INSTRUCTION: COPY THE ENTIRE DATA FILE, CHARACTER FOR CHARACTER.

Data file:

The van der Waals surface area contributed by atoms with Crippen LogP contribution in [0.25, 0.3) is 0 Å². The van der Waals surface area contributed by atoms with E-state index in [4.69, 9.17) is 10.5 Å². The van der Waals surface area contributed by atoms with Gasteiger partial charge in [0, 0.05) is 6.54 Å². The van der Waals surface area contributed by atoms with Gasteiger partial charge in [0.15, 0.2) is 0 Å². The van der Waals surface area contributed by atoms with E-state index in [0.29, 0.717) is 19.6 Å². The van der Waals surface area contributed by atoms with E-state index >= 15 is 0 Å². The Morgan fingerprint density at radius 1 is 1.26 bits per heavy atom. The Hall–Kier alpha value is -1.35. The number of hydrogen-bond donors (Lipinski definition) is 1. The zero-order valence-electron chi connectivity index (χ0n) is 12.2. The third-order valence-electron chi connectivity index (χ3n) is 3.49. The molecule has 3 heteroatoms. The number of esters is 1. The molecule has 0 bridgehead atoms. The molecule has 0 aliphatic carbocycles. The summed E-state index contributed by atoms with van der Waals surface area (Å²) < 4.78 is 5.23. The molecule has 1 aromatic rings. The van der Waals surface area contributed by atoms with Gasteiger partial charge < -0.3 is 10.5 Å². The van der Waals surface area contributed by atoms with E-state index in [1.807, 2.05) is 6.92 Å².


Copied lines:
The van der Waals surface area contributed by atoms with Crippen LogP contribution in [0.25, 0.3) is 0 Å². The van der Waals surface area contributed by atoms with E-state index in [4.69, 9.17) is 10.5 Å². The van der Waals surface area contributed by atoms with Gasteiger partial charge in [0, 0.05) is 6.54 Å². The van der Waals surface area contributed by atoms with Gasteiger partial charge in [0.15, 0.2) is 0 Å². The van der Waals surface area contributed by atoms with E-state index in [0.29, 0.717) is 19.6 Å². The van der Waals surface area contributed by atoms with E-state index >= 15 is 0 Å². The Morgan fingerprint density at radius 1 is 1.26 bits per heavy atom. The Hall–Kier alpha value is -1.35. The number of hydrogen-bond donors (Lipinski definition) is 1. The zero-order valence-electron chi connectivity index (χ0n) is 12.2. The third-order valence-electron chi connectivity index (χ3n) is 3.49. The molecule has 3 heteroatoms. The number of esters is 1. The molecule has 0 bridgehead atoms. The molecule has 0 aliphatic carbocycles. The summed E-state index contributed by atoms with van der Waals surface area (Å²) < 4.78 is 5.23. The molecule has 1 aromatic rings. The van der Waals surface area contributed by atoms with Gasteiger partial charge < -0.3 is 10.5 Å². The van der Waals surface area contributed by atoms with E-state index in [1.807, 2.05) is 6.92 Å².